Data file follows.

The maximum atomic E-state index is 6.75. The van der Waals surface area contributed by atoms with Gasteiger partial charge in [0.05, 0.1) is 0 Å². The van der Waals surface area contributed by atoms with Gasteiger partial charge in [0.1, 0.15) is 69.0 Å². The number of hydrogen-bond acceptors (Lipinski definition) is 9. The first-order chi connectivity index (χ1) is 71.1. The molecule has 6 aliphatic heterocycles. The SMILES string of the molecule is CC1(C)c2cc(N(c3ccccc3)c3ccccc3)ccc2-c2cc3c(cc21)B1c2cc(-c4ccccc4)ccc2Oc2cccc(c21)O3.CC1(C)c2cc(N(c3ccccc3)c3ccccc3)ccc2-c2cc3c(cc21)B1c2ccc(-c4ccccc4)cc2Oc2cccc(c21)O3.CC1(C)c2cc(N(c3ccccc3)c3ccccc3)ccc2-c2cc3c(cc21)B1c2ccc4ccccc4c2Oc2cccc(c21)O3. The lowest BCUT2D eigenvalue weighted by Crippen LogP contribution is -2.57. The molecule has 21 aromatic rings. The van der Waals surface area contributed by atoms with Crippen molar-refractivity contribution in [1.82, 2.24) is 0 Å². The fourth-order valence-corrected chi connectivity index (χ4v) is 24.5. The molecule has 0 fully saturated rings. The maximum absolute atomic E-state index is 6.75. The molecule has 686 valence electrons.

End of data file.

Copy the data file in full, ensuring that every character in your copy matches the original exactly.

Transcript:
The maximum atomic E-state index is 6.75. The van der Waals surface area contributed by atoms with Gasteiger partial charge in [0.05, 0.1) is 0 Å². The van der Waals surface area contributed by atoms with Gasteiger partial charge in [0.1, 0.15) is 69.0 Å². The number of hydrogen-bond acceptors (Lipinski definition) is 9. The first-order chi connectivity index (χ1) is 71.1. The molecule has 6 aliphatic heterocycles. The SMILES string of the molecule is CC1(C)c2cc(N(c3ccccc3)c3ccccc3)ccc2-c2cc3c(cc21)B1c2cc(-c4ccccc4)ccc2Oc2cccc(c21)O3.CC1(C)c2cc(N(c3ccccc3)c3ccccc3)ccc2-c2cc3c(cc21)B1c2ccc(-c4ccccc4)cc2Oc2cccc(c21)O3.CC1(C)c2cc(N(c3ccccc3)c3ccccc3)ccc2-c2cc3c(cc21)B1c2ccc4ccccc4c2Oc2cccc(c21)O3. The lowest BCUT2D eigenvalue weighted by Crippen LogP contribution is -2.57. The molecule has 21 aromatic rings. The van der Waals surface area contributed by atoms with Crippen molar-refractivity contribution in [1.82, 2.24) is 0 Å². The fourth-order valence-corrected chi connectivity index (χ4v) is 24.5. The molecule has 0 fully saturated rings. The maximum absolute atomic E-state index is 6.75. The molecule has 686 valence electrons.